Tropical forests have played an important role as a carbon sink over time. However, the carbon dynamics of Brazilian non-Amazon tropical forests are still not well understood. Here, we used data from 32 tropical seasonal forest sites, monitored from 1987 to 2020 (mean site monitoring length, ~15 years) to investigate their long-term trends in carbon stocks and sinks. Our results highlight a long-term decline in the net carbon sink (0.13 Mg C ha−1 year−1) caused by decreasing carbon gains (2.6% by year) and increasing carbon losses (3.4% by year). The driest and warmest sites are experiencing the most severe carbon sink decline and have already moved from carbon sinks to carbon sources. Because of the importance of the terrestrial carbon sink for the global climate, policies are needed to mitigate the emission of greenhouse gases and to restore and protect tropical seasonal forests.
Caatinga represents one of the two major centers of Seasonally Dry Tropical Forests (SDTF) and is completely inserted in the Brazilian territory. The present work aimed to evaluate the structure of two micro-environments and relate them to environmental variables. Twenty 20 × 20 m plots were placed in which we measured the height and CBH and made the botanical identification of all trees with CBH ≥10 cm. The CCA and indicator species analysis presented a clear distribution of species according to the micro-environments. We concluded that the presence of limestone slabs provided the formation of microhabitats, thus influencing the distribution and composition of tree species, what characterized the phytoecological unit here referred as “furados”.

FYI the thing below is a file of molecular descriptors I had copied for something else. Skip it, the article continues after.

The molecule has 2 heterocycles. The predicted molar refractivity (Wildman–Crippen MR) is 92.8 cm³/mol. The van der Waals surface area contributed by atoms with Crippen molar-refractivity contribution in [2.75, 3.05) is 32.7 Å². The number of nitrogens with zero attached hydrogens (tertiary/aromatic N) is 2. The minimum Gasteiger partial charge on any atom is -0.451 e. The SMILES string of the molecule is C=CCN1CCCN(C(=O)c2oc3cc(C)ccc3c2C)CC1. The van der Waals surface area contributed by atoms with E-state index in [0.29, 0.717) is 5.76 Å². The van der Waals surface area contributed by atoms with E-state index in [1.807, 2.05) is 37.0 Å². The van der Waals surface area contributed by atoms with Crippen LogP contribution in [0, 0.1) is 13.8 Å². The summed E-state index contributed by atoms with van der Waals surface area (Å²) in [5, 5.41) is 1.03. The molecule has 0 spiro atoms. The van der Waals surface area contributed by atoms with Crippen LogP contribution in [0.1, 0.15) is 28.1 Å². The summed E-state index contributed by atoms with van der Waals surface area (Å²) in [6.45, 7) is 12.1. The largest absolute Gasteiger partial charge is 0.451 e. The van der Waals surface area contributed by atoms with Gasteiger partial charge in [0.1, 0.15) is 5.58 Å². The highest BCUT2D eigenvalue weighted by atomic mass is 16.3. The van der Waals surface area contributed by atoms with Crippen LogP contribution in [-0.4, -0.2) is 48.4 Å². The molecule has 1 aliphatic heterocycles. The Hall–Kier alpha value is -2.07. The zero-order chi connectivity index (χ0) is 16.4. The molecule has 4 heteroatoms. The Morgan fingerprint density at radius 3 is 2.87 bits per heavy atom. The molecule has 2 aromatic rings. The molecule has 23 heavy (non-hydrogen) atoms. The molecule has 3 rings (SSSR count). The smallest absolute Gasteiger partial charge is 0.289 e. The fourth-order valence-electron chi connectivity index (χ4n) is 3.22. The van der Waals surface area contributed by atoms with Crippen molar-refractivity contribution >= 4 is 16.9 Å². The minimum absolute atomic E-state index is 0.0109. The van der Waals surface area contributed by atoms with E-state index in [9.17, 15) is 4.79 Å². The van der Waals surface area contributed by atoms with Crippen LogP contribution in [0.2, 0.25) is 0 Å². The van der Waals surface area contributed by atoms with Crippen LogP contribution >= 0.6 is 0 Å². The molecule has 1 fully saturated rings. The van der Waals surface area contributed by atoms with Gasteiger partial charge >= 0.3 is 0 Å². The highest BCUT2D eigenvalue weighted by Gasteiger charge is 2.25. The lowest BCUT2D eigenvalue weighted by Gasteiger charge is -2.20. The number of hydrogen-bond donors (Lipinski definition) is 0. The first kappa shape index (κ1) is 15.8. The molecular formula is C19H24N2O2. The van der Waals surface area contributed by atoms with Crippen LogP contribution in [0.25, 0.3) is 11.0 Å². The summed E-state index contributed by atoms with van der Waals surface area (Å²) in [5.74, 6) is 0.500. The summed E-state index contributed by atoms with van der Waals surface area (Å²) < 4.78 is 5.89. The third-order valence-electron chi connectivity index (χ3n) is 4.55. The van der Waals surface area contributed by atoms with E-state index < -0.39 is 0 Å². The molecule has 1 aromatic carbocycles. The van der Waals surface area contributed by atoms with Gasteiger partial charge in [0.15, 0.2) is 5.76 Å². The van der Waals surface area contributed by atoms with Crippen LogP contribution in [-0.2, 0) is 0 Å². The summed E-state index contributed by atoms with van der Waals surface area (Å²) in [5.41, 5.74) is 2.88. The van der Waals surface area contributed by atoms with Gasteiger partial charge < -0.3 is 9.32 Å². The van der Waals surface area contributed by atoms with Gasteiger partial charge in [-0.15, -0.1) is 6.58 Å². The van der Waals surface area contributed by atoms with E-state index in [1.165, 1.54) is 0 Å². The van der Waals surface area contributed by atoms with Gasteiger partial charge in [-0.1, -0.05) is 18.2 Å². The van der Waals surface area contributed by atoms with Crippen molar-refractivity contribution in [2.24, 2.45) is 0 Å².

The aim of this study was to evaluate the vegetation identity of local-scale ecotones and its importance to landscape biodiversity in a transition between savanna and forest vegetation types in Brazil. We surveyed the tree community (diameter at breast height ≥5 cm) within 25 plots of 400 m2 across three core vegetation types and two ecotones among them (totalling five vegetation types). We then evaluated similarities in species composition, community structure and phylogenetic diversity across the transitions in order to assess the relationship between the ecotones and the core areas. Ecotones were distinct floristic units with a high number of unique species and floristic and phylogenetic clustering, and hence these environments are additional vegetation types in relation to the core areas. Some species showed maximum abundance in ecotones, which harboured distinct ecological patterns, demonstrating the importance of the ecotones in the overall ecosystem. Results are related to the distribution of the species present in the regional pool across local-scale microhabitats, with ecotones being a product of a distinct environmental conditions resulting from the distinct adjacent biomes (savanna and forest), which enable the maintenance of biological diversity.
The new environmental conditions imposed by disturbance events often create a mosaic of spots in different successional stages. Our objective was to describe the temporal variation of a semideciduous seasonal forest based on its anthropic disturbance history, verifying possible changes in forest dynamics and structure. We sampled the arboreal vegetation with a diameter at breast height (1.3 m above the ground; DBH) ≥ 5 cm in 15 permanent plots of 20 × 20 m where we performed four inventories (2003, 2005, 2007 and 2015). We observed a density decrease and a basal area increase, which indicates the late successional stage of the analyzed tree community. The phytosociological structure, richness and species diversity of the tree community did not show changes throughout the monitoring. However, the Protium spruceanum predominance may be a response to the environmental changes caused by the mining occurred in the area 250 years ago. The anthropic disturbances enduring influences make this type of work indispensable because it allows the ecological processes understanding, allowing a factual management of the forests by the its effective management and conservation.
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